30th Jul2019

‘The Dead Don’t Die’ Review – Second Opinion

by Jak-Luke Sharp

Stars: Bill Murray, Adam Driver, Tilda Swinton, Chloë Sevigny, Danny Glover, Caleb Landry Jones, Selena Gomez, Austin Butler, Luka Sabbat, Rosie Perez, Eszter Balint, Iggy Pop, Sara Driver, RZA, Carol Kane, Larry Fessenden, Tom Waits | Written and Directed by Jim Jarmusch

dead-dont-die-poster

The Dead Don’t Die is the latest feature from director Jim Jarmusch and stars a gigantic cast list of Adam Driver, Bill Murray, Selena Gomez, Tilda Swinton and RZA, to name just a few. The film follows three police officers of Chief Cliff Robertson (Murray), Officer Ronnie Peterson (Driver) and Officer Mindy Morrison (Chloë Sevigny) in the peaceful middle American town of Centerville, of which finds itself and the characters battling an onslaught of a Zombie invasion.

Jim Jarmusch’s The Dead Don’t Die, on a very surface level approach, is equivalent to that of Edgar Wright’s Shaun of the Dead. A sweeping comedic venture into the genre of horror. What differentiates these two features is the underbelly of what the films are trying to showcase. Wright’s comedy is just that – a comedic venture that wants to homage and excite, while Jarmusch’s latest is a total and utter deconstruction of the genre — examining conventional narratives and themes in a persuasively hilarious and insightful matter — not attacking but merely presenting the crux of genre convention in the most obtuse and fabulous of ways in circumstances of a meta-structure — exercising on the nose homages in a satirical approach.

The performances are all relatively restraint, aside from one or two specific roles that are purposely obtuse and outlandish. Driver and Murray, in particular, do not get to stretch their acting chops and showcase their range but put forward wonderfully comedic and charismatic roles. Tilda Swinton is extraordinarily “out there” and injects an abstract, albeit bizarre performance as samurai wielding Zelda Winston, with Chloë Sevigny adding a terrific layer of ridiculous over the top genre convention with her emotionally engulfing pefformance. All individual characters have their specific traits and in a particular set of ideas, almost as if they purposely built to suffice a specific plot device. Contextual decisions from Jarmusch of which are never overly explicit to the extent of why and what is trying to be said via their arcs.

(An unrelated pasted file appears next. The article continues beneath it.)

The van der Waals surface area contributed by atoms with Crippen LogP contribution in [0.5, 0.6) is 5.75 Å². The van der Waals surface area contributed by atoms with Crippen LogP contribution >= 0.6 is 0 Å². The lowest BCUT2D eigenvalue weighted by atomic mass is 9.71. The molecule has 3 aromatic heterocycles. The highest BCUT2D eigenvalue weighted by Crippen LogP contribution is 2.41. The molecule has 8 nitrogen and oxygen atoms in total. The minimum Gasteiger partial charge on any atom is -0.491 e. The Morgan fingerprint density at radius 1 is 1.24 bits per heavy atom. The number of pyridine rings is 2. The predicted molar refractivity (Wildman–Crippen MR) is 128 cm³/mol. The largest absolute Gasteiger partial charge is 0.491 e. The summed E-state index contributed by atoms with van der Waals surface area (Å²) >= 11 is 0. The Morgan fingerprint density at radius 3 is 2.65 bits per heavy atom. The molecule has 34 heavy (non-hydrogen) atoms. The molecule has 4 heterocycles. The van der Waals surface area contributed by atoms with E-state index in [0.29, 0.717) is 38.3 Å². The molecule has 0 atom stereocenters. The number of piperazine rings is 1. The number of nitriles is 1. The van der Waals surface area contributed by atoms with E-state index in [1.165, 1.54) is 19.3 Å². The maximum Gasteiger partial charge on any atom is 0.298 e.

It is somewhat perplexing that Jarmusch, a relatively divine and pure filmmaker who never outstays his independent route of filmmaking, would put himself to the task and evaluate the current state of horror. However, he does so in his atypical folk aesthetic and style, which is delightfully absorbing. The film plays out just as audiences would expect a Jarmusch vehicle to do so, revealing the motives of the feature in small on the nose details and before long literally explicitly stating its intentions.

There is some range of political subtext here that does not go amiss. Brutish red hat-wearing purists, minorities behind bars who far from irreparable criminals, and finally a dose of the weary foreigner. These elements do not engulf the picture whatsoever, as first and foremost this plays as a horror, but they are undoubtedly present to showcase some form of agenda, of which is slightly murky in the context of their directions.

All in all, it just is not clear why Jarmusch has created The Dead Don’t Die in the first place. The film is filled with bright and on the nose analogies and examinations both contextual and subtextual, but to what extent does it serve a purpose on a world stage aiming its sights on horror cinema?

The Dead Don’t Die is on limited release across the UK now.

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